Am I losin' it?

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I've been simulating some stuff on Proteus 7 and have been struggling to get something to work that, as far as I'm concerned, works on paper - a simple H-bridge. The H-bridge itself isn't really the point of interest for me, but it's part of the circuit and it simply doesn't work as I expected it too and for my own life I can't see why not.

This is a screen shot from Proteus, mid-simulation. Now, if I'm going crazy and I'm missing something obvious then great - shout it at me, but why on earth are there the huge voltage drops across Q1 & Q4!? They should be switched on hard should they not?

 

Interestingly I tried swapping out the MOSFETs for BJTs and found the same thing. (note the change in how R7 & R8 are connected and their value)

So in this case, there is a huge voltage drop across Q2 (which is the top right transistor, label's hiding behind R2 unfortunately), but more current is flowing through the motor. If I turn off Q2 & Q3, and turn on Q1 & Q4 however, then the circuit behaves as I expected it too originally with the MOSFETs (note there is no R3 in this case).

So what exactly am I missing here? Am I wrong to think that the H-bridge with MOSFETs will work as expected? I've attached the .dsn files to this post so that anyone else with Proteus can experiment themselves.

Attachment(s): 

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Odd. I don't use Proteus so I dropped your circuit into Circuitmaker (the original one) and the top one works just fine. I used 2N2222A for the BJTs and IRF640 and IRF9640 for the FETs.

#1 This forum helps those that help themselves

#2 All grounds are not created equal

#3 How have you proved that your chip is running at xxMHz?

#4 "If you think you need floating point to solve the problem then you don't understand the problem. If you really do need floating point then you have a problem you do not understand." - Heater's ex-boss

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#1 This forum helps those that help themselves

#2 All grounds are not created equal

#3 How have you proved that your chip is running at xxMHz?

#4 "If you think you need floating point to solve the problem then you don't understand the problem. If you really do need floating point then you have a problem you do not understand." - Heater's ex-boss

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Thanks Brian, I can sleep tonight now ha! Perhaps I should look into using Circuitmaker for simulation from now...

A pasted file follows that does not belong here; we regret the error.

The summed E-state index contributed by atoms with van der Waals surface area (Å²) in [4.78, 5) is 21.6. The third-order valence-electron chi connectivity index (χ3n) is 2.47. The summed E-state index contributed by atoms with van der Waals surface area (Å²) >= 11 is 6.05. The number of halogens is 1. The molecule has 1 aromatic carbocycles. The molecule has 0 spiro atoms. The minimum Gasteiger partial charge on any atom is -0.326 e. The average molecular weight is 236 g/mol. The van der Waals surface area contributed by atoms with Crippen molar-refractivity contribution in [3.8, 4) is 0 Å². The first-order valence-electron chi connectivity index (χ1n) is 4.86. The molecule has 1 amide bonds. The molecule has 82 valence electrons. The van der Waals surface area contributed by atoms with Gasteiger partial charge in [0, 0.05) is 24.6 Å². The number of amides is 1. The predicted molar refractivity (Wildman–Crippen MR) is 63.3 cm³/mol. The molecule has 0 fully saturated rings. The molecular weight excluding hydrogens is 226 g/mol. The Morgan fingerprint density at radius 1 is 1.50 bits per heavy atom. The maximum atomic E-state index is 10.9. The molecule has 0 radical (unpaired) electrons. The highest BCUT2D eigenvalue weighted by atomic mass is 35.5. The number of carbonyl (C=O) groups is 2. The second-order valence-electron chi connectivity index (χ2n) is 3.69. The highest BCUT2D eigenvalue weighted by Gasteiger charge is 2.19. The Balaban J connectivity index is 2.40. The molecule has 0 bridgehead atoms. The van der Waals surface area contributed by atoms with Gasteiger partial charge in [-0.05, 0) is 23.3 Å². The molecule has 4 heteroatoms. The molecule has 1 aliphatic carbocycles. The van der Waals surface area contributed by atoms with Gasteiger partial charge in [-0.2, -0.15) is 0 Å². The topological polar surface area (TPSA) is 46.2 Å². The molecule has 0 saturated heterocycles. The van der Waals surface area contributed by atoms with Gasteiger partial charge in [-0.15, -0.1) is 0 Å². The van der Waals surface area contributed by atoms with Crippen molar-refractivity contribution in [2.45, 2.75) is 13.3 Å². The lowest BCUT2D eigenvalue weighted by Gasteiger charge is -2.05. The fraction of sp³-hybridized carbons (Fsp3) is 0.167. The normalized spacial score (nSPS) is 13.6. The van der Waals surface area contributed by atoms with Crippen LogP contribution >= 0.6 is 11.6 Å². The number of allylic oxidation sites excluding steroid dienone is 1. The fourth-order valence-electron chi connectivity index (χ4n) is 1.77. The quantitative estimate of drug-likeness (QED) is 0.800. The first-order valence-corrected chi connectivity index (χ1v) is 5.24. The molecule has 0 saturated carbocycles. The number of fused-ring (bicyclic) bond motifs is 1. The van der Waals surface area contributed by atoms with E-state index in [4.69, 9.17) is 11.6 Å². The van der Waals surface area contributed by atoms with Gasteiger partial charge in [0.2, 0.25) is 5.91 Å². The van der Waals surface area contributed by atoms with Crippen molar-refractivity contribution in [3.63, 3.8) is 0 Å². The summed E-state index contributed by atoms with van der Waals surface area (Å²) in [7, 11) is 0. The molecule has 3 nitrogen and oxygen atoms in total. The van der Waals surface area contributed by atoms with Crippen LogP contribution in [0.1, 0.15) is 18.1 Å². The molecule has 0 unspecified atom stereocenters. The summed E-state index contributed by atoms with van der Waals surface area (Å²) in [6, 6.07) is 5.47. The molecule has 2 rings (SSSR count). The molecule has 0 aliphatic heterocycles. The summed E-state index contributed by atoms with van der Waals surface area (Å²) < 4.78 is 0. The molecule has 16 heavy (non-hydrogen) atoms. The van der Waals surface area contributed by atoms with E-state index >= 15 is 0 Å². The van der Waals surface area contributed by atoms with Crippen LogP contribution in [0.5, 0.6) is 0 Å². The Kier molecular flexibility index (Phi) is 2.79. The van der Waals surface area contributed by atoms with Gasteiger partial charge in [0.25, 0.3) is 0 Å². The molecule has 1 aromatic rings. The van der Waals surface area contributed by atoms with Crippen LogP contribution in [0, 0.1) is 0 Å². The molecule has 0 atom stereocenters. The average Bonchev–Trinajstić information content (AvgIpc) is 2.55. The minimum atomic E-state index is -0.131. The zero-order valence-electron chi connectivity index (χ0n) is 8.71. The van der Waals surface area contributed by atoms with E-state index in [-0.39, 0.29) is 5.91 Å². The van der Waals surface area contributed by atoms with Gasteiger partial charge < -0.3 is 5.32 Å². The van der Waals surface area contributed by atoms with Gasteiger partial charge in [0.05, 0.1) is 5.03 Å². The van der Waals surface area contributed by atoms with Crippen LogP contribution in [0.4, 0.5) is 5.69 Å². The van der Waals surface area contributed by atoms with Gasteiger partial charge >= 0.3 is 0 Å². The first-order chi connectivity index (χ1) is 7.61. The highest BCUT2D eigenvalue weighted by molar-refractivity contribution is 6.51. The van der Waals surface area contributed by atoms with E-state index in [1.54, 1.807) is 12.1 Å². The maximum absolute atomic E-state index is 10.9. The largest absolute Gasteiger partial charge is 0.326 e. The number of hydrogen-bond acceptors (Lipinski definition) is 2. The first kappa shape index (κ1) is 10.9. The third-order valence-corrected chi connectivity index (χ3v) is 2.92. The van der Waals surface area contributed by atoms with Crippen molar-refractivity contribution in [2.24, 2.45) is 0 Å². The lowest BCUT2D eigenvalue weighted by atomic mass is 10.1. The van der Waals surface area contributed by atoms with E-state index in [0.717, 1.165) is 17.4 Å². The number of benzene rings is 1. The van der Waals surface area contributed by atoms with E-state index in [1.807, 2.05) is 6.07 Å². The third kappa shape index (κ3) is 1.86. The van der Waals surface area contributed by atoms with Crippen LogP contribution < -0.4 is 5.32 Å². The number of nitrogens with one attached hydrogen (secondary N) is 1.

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R1 and R3 make a voltage divider such that when Q5 turns on, the voltage at the gate of Q1 would be 12 volts.  Shouldn't the voltage be something much smaller to turn off Q1?

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Howard_Smith wrote:

Perhaps I should look into using Circuitmaker for simulation from now...

 

It's long been obsolete. It was a Protel product, then bought out by Altium for the PCB side of it and then it disappeared.

#1 This forum helps those that help themselves

#2 All grounds are not created equal

#3 How have you proved that your chip is running at xxMHz?

#4 "If you think you need floating point to solve the problem then you don't understand the problem. If you really do need floating point then you have a problem you do not understand." - Heater's ex-boss

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Proteus makes mistakes? NO!!

Jim

I would rather attempt something great and fail, than attempt nothing and succeed - Fortune Cookie

 

"The critical shortage here is not stuff, but time." - Johan Ekdahl

 

"Step N is required before you can do step N+1!" - ka7ehk

 

"If you want a career with a known path - become an undertaker. Dead people don't sue!" - Kartman

"Why is there a "Highway to Hell" and only a "Stairway to Heaven"? A prediction of the expected traffic load?"  - Lee "theusch"

 

Speak sweetly. It makes your words easier to digest when at a later date you have to eat them ;-)  - Source Unknown

Please Read: Code-of-Conduct

Atmel Studio6.2/AS7, DipTrace, Quartus, MPLAB, RSLogix user

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When Q5 is on Q1 shouldn't be off, that is by design.

 

When Q5 is off R1 pulls Q1's gate to +24V. When Q5 is on, yes R1 & R3 form a voltage divider that pulls Q1's gate down to +12V, which is 12V negative with respect to the voltage at Q1's source, thus turning it hard on.

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Why are you simulating this(what do you hope to learn)....it's pretty straightforward, turning some switches on/off.

Add a 1 meg or so resistor to the motor terminal(s) to gnd.  when all fets are off the motor state is floating & undefined.  Add in a resistor  helps to constrain the calculations.

Floating nodes could give the solver a headache.

When in the dark remember-the future looks brighter than ever.   I look forward to being able to predict the future!

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Is there a reason R5 & R6 are mismatched ?

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As I said in my OP, the H-bridge is not what I was interested in here but still part of the circuit nonetheless, and ultimately was the reason that the part of the circuit that I am interested in wasn't working.

Thanks for the tip with the resistor.

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No I simply forgot to change it's value blush and 10k is the default value.